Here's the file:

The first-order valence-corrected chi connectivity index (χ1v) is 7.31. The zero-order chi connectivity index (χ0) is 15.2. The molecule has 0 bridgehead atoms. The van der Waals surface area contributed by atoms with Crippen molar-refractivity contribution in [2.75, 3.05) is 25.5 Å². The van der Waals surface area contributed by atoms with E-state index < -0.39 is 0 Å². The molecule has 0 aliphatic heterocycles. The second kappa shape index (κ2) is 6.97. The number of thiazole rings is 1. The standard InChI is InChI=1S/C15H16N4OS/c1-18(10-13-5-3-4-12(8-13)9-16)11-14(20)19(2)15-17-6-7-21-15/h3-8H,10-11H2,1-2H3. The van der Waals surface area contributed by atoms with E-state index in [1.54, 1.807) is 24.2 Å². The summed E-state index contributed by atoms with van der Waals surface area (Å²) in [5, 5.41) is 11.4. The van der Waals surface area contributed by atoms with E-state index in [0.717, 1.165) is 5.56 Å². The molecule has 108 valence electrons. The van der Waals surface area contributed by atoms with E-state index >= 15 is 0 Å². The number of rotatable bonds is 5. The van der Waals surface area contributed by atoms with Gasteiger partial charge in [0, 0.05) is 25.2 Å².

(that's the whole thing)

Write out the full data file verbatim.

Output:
The first-order valence-corrected chi connectivity index (χ1v) is 7.31. The zero-order chi connectivity index (χ0) is 15.2. The molecule has 0 bridgehead atoms. The van der Waals surface area contributed by atoms with Crippen molar-refractivity contribution in [2.75, 3.05) is 25.5 Å². The van der Waals surface area contributed by atoms with E-state index < -0.39 is 0 Å². The molecule has 0 aliphatic heterocycles. The second kappa shape index (κ2) is 6.97. The number of thiazole rings is 1. The standard InChI is InChI=1S/C15H16N4OS/c1-18(10-13-5-3-4-12(8-13)9-16)11-14(20)19(2)15-17-6-7-21-15/h3-8H,10-11H2,1-2H3. The van der Waals surface area contributed by atoms with E-state index in [1.54, 1.807) is 24.2 Å². The summed E-state index contributed by atoms with van der Waals surface area (Å²) in [5, 5.41) is 11.4. The van der Waals surface area contributed by atoms with E-state index in [0.717, 1.165) is 5.56 Å². The molecule has 108 valence electrons. The van der Waals surface area contributed by atoms with E-state index >= 15 is 0 Å². The number of rotatable bonds is 5. The van der Waals surface area contributed by atoms with Gasteiger partial charge in [0, 0.05) is 25.2 Å².